Access

The need for access to corporate data is constant. Management teams, select committees, boards of directors and regulatory bodies all demand actionable information. Making this information available in a way that is both user-friendly and responsible is one of the challenges of any data governance framework. By moving away from traditional, paper-based spreadsheets and toward electronic documentation, companies allow established information to be shared and distributed to all authorized users immediately. In comparison, paper-based spreadsheets must be requested, retrieved and delivered by an employee, adding to the time and cost of any information request. Further advantages of electronic document usage are that multiple users can access the same file simultaneously, and all authorized changes to that file can be registered in real time. Quality entity management software systems set protocols for who is allowed access to corporate data and provide a reliable tracking record of its use. Corporate secretaries can use entity management tools to allow full access to legal, compliance and tax personnel, while setting access to an “at need” basis for situations such as audits or outside counsel.

Security

Paramount to any data governance system is the need for data security. Lapses in data security can be disastrous to a corporation, both in terms of the response costs and the loss of corporate reputation. Data governance systems work to locate sensitive data, protect data assets, help assess risk and define controls. Entity management software can aid in these efforts by allowing companies to track all corporate lifecycle activities and events and maintain documentation for reporting and corporate actions. In addition, implementing “role-based” security clearances ensure that only qualified users have the ability to interact with a company’s most sensitive data.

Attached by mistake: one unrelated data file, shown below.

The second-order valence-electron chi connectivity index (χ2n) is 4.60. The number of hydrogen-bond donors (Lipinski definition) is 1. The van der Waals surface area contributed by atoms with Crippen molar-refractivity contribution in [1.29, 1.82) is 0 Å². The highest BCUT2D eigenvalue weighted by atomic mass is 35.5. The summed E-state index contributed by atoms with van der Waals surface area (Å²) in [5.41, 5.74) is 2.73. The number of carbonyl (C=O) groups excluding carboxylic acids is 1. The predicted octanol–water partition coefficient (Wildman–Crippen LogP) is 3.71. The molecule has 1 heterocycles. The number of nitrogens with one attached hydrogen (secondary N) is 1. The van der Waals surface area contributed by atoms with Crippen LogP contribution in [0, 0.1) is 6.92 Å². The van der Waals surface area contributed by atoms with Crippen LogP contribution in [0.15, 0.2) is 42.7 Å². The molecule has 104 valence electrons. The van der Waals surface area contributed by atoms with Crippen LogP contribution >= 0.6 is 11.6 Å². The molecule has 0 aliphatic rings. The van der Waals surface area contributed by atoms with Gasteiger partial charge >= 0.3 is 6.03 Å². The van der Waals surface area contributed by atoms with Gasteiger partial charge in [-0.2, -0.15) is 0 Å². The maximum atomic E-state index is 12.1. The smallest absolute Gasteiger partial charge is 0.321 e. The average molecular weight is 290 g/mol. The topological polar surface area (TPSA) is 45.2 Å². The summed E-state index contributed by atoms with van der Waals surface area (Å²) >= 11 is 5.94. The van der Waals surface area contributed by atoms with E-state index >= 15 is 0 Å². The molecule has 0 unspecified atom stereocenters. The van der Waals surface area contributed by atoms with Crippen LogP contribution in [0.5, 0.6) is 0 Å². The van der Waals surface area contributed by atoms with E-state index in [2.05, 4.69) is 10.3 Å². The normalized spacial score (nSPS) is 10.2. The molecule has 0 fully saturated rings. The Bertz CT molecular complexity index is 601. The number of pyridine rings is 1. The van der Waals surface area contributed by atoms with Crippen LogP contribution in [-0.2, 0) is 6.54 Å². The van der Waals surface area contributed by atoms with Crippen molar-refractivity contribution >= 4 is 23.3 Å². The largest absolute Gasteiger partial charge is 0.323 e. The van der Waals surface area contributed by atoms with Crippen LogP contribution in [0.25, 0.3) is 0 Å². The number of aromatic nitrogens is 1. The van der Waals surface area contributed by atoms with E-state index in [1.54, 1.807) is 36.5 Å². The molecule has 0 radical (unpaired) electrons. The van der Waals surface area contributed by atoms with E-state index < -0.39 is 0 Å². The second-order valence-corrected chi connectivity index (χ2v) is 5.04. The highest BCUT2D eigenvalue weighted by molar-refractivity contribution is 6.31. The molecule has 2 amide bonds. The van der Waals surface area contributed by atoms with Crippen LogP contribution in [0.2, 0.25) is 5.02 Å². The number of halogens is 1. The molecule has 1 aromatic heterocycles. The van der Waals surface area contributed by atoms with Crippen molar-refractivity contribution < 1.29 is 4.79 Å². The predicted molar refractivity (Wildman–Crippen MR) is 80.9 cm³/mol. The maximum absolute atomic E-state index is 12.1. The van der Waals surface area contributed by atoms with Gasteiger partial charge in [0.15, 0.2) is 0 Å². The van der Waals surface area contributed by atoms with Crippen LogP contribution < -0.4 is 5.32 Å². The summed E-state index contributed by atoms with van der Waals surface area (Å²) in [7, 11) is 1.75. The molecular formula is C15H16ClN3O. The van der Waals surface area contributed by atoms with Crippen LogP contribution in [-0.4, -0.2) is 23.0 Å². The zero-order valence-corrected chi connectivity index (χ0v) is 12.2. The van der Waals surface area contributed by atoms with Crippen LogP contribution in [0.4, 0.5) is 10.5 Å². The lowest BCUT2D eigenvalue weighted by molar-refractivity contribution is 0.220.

CONCLUSIONS

Entity management software is not intended to replace a robust data governance framework, but it can help improve the state of the data across your company. In an ideal setting, the two systems work in tandem to ensure improved data quality, maximized data consistency, fast and effective data sharing, and increased data security.